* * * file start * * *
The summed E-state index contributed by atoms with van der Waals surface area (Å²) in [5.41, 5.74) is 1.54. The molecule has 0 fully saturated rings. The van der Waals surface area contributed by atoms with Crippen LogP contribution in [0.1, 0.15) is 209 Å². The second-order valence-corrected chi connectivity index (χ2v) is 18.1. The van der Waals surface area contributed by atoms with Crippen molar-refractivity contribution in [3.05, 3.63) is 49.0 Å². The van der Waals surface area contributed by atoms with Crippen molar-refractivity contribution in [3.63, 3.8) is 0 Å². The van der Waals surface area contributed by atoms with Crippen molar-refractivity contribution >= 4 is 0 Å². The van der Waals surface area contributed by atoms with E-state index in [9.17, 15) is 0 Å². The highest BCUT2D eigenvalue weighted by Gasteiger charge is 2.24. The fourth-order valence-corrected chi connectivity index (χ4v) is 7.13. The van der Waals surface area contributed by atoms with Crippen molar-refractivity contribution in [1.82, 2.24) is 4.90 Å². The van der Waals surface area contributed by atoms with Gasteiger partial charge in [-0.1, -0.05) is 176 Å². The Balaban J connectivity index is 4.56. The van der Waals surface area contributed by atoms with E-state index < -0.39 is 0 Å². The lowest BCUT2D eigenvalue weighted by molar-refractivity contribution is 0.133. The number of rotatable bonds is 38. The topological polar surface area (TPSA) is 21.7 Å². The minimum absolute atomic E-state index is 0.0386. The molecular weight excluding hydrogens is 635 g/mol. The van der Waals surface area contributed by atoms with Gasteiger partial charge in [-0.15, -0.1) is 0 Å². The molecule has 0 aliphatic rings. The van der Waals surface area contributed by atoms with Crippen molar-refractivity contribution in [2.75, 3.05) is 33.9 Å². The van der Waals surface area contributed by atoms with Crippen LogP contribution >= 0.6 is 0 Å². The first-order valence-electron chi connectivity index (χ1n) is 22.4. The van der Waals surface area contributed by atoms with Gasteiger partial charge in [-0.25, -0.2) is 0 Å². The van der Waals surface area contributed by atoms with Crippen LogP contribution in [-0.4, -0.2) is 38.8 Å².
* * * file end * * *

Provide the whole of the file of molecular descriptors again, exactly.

The summed E-state index contributed by atoms with van der Waals surface area (Å²) in [5.41, 5.74) is 1.54. The molecule has 0 fully saturated rings. The van der Waals surface area contributed by atoms with Crippen LogP contribution in [0.1, 0.15) is 209 Å². The second-order valence-corrected chi connectivity index (χ2v) is 18.1. The van der Waals surface area contributed by atoms with Crippen molar-refractivity contribution in [3.05, 3.63) is 49.0 Å². The van der Waals surface area contributed by atoms with Crippen molar-refractivity contribution in [3.63, 3.8) is 0 Å². The van der Waals surface area contributed by atoms with Crippen molar-refractivity contribution >= 4 is 0 Å². The van der Waals surface area contributed by atoms with E-state index in [9.17, 15) is 0 Å². The highest BCUT2D eigenvalue weighted by Gasteiger charge is 2.24. The fourth-order valence-corrected chi connectivity index (χ4v) is 7.13. The van der Waals surface area contributed by atoms with Crippen molar-refractivity contribution in [1.82, 2.24) is 4.90 Å². The van der Waals surface area contributed by atoms with Gasteiger partial charge in [-0.1, -0.05) is 176 Å². The Balaban J connectivity index is 4.56. The van der Waals surface area contributed by atoms with E-state index < -0.39 is 0 Å². The lowest BCUT2D eigenvalue weighted by molar-refractivity contribution is 0.133. The number of rotatable bonds is 38. The topological polar surface area (TPSA) is 21.7 Å². The minimum absolute atomic E-state index is 0.0386. The molecular weight excluding hydrogens is 635 g/mol. The van der Waals surface area contributed by atoms with Gasteiger partial charge in [-0.15, -0.1) is 0 Å². The molecule has 0 aliphatic rings. The van der Waals surface area contributed by atoms with Crippen molar-refractivity contribution in [2.75, 3.05) is 33.9 Å². The van der Waals surface area contributed by atoms with Crippen LogP contribution >= 0.6 is 0 Å². The first-order valence-electron chi connectivity index (χ1n) is 22.4. The van der Waals surface area contributed by atoms with Gasteiger partial charge in [-0.25, -0.2) is 0 Å². The van der Waals surface area contributed by atoms with Crippen LogP contribution in [-0.4, -0.2) is 38.8 Å².